October 19, 2018

Warren, Bonamici, Colleagues Call on DeVos to Release Documents Used in Decision to Restore Recognition of For-Profit Accreditor ACICS

Lawmakers Concerned Education Dept. Misrepresented Endorsements of ACICS from Nine Other Accreditors

Text of the Letter (PDF)

Washington, DC - United States Senator Elizabeth Warren (D-Mass.) and Representative Suzanne Bonamici (D-Ore.), along with six of their Senate colleagues and six of their House colleagues, sent a letter to Education Secretary Betsy DeVos to request information regarding the U.S. Department of Education's decision to reinstate the Accrediting Council of Independent Colleges and Schools (ACICS) as a federally-recognized accreditor.  The lawmakers' letter follows a troubling report that the Department misrepresented endorsements in support of reinstating ACICS's recognition.

The Department grants federal recognition to national and regional institutional accrediting agencies when the agencies are found to be "reliable authorities concerning the quality of education or training offered by the institutions of higher education or higher education programs they accredit."

"ACICS," the lawmakers wrote, "has long faced concerns about its ability to meet federal standards. In 2015, it facilitated $4.76 billion in federal aid payments to 245 primarily for-profit career colleges while facing "pervasive compliance problems" that included allegations of a lack of oversight of predatory and fraudulent for-profit institutions such as the now collapsed Corinthian Colleges, Inc. and ITT Educational Services, Inc.  In June of 2016, the Department's staff found ACICS to be out of compliance with 21 criteria for recognition." In September 2016, the Department of Education, on the recommendation of a federal accreditation advisory panel, terminated ACICS's federal recognition, citing "pervasive compliance problems," including allegations of a lack of oversight of predatory and fraudulent for-profit colleges and universities.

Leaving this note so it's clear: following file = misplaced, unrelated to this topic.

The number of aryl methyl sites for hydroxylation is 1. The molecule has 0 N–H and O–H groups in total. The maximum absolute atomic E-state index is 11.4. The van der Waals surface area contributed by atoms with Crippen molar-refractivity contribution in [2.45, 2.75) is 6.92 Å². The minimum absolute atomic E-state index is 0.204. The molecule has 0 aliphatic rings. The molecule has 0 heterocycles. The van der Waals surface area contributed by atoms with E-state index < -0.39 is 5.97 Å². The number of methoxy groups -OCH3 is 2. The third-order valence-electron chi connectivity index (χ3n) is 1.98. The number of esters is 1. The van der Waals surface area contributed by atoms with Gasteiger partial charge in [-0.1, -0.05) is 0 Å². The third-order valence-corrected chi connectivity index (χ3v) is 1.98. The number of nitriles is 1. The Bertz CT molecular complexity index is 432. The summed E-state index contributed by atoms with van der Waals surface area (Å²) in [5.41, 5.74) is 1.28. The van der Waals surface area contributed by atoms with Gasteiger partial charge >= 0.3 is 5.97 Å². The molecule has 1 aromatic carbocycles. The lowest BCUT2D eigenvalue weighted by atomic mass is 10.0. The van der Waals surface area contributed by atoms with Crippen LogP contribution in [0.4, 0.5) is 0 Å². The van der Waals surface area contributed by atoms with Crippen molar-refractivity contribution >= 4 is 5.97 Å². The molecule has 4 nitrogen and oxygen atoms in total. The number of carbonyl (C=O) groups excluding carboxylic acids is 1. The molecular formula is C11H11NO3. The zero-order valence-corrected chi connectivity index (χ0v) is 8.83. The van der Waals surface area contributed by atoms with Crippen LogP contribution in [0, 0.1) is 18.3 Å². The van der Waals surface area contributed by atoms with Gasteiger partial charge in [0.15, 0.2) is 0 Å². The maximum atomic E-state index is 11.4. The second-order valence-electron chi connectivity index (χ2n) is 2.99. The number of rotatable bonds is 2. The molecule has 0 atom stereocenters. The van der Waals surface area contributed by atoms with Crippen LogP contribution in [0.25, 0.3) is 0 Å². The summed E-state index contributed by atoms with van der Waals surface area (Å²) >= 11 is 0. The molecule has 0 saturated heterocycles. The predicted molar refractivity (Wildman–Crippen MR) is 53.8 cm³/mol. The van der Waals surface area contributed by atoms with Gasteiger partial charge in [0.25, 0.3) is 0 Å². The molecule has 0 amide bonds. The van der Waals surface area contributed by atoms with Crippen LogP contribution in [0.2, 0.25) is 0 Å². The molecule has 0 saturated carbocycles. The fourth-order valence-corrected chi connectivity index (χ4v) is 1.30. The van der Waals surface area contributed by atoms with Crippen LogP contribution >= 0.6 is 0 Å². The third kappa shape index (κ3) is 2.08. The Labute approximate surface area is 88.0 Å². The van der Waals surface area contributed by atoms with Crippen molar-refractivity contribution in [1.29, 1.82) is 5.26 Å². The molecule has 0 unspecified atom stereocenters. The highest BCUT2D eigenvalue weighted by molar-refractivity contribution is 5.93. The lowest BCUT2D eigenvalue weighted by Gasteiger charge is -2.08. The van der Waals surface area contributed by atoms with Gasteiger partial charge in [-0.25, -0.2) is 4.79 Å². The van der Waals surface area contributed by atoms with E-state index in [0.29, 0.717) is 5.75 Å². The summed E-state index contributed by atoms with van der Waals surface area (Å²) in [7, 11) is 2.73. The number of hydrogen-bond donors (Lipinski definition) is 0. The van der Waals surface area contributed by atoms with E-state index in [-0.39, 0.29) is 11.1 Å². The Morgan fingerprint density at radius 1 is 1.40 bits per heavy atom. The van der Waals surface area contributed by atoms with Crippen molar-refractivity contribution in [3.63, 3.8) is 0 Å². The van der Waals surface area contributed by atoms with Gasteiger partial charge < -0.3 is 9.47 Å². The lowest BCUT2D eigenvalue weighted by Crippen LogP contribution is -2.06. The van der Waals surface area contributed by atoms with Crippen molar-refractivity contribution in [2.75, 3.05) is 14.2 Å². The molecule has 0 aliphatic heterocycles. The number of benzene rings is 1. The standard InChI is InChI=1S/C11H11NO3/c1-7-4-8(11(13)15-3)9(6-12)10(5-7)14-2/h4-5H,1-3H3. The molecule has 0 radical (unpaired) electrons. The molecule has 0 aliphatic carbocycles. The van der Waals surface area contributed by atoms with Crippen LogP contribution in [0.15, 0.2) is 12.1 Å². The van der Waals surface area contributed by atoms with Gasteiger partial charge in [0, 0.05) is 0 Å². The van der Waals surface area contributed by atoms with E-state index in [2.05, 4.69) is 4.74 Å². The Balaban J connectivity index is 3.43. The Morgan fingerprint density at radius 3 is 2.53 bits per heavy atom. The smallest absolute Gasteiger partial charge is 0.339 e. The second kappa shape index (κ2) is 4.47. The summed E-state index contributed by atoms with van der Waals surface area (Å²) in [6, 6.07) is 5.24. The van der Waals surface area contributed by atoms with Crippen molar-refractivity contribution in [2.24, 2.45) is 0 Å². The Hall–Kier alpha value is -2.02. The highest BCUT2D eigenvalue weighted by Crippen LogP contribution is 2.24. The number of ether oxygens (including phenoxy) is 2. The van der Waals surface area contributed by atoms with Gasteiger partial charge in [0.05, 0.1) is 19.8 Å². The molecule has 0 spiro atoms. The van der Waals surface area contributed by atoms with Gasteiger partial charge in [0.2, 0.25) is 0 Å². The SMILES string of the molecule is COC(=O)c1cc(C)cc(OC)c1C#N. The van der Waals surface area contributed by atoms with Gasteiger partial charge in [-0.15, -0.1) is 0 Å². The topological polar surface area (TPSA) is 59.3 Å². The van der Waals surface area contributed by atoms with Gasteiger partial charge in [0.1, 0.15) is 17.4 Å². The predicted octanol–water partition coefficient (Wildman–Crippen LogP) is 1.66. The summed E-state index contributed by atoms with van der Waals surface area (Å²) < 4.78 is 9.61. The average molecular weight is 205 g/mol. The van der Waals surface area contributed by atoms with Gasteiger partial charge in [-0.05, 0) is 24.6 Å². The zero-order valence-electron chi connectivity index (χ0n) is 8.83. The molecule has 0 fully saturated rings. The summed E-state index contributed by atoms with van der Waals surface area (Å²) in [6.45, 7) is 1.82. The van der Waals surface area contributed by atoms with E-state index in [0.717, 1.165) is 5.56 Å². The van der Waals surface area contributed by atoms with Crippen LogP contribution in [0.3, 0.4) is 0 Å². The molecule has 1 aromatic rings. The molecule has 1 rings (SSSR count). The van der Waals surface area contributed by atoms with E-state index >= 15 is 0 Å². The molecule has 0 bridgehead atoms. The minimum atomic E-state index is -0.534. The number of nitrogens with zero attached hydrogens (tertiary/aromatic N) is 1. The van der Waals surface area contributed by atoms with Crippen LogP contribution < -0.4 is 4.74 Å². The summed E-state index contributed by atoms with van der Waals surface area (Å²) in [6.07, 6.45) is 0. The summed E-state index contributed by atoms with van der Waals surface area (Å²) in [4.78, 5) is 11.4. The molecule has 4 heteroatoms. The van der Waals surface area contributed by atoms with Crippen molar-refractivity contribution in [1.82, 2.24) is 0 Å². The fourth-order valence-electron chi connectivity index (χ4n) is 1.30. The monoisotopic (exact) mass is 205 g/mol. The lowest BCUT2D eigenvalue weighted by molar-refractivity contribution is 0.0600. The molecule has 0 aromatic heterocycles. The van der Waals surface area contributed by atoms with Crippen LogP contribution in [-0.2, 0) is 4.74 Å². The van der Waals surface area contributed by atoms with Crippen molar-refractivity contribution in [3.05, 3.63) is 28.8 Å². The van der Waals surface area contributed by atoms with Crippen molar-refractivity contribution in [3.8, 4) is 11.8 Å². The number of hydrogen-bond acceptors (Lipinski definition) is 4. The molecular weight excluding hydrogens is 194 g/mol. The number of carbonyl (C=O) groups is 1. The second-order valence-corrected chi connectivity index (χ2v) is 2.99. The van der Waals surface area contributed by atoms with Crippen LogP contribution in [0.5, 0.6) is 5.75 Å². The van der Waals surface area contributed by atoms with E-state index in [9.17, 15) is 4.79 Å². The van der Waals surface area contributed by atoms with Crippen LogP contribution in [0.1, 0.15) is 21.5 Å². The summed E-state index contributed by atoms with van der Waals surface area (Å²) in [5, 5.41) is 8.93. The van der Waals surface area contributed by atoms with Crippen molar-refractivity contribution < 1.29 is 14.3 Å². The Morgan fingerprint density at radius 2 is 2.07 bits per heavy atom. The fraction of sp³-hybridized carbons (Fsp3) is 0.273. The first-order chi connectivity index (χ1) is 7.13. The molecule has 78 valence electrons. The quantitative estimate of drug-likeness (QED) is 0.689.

Last month, the Department's Senior Designated Official (SDO) issued a troubling recommendation to continue ACICS's recognition, despite ACICS's history of noncompliance. A new report in Politico, however, indicated that in this recommendation, the SDO significantly misrepresented the endorsements of multiple accrediting agencies in an effort to demonstrate that ACICS met one of 21 federal criteria that they are "widely accepted" by the higher education community.

In their letter to Secretary DeVos, the lawmakers pointed out that although the SDO claimed that a group of nine accrediting agencies endorsed ACICS, all but one of those agencies denied ever sending any endorsement, and raised questions about the other conclusions that the Department made about ACICS's compliance with federal standards. The lawmakers requested that the Department immediately release all documents used in its decision to restore the federal recognition of ACICS. 

"Given this misrepresentation and ACICS's appalling track record of failing to meet federal criteria, the Department must provide transparency to this opaque process and release the full set of ACICS documents used by the SDO as a basis for recommending an extension of the accrediting agency's federal recognition," the lawmakers wrote. "The American people deserve to know why the Department would recommend restoring federal recognition to an organization with such a questionable history."

Also signing the letter were Senators Patty Murray (D-Wash.), Maggie Hassan (D-N.H.), Richard Durbin (D-Ill.), Brian Schatz (D-Hawaii), Richard Blumenthal (D-Conn.), Sherrod Brown (D-Ohio), and Representatives Mark Takano (D-Calif.), Raja Krishnamoorthi  (D-Ill.), Lisa Blunt Rochester (D-Del.), Mark DeSaulnier (D-Calif.), Joe Courtney (D-Conn.), and Carol Shea-Porter (D-N.H.).

The lawmakers requested the documents be provided by October 25, 2018.

In a separate letter to the nine accreditors that disputed that they ever endorsed ACICS, Senators Warren, Durbin, Blumenthal and Brown requested information related to the Department's misrepresentation.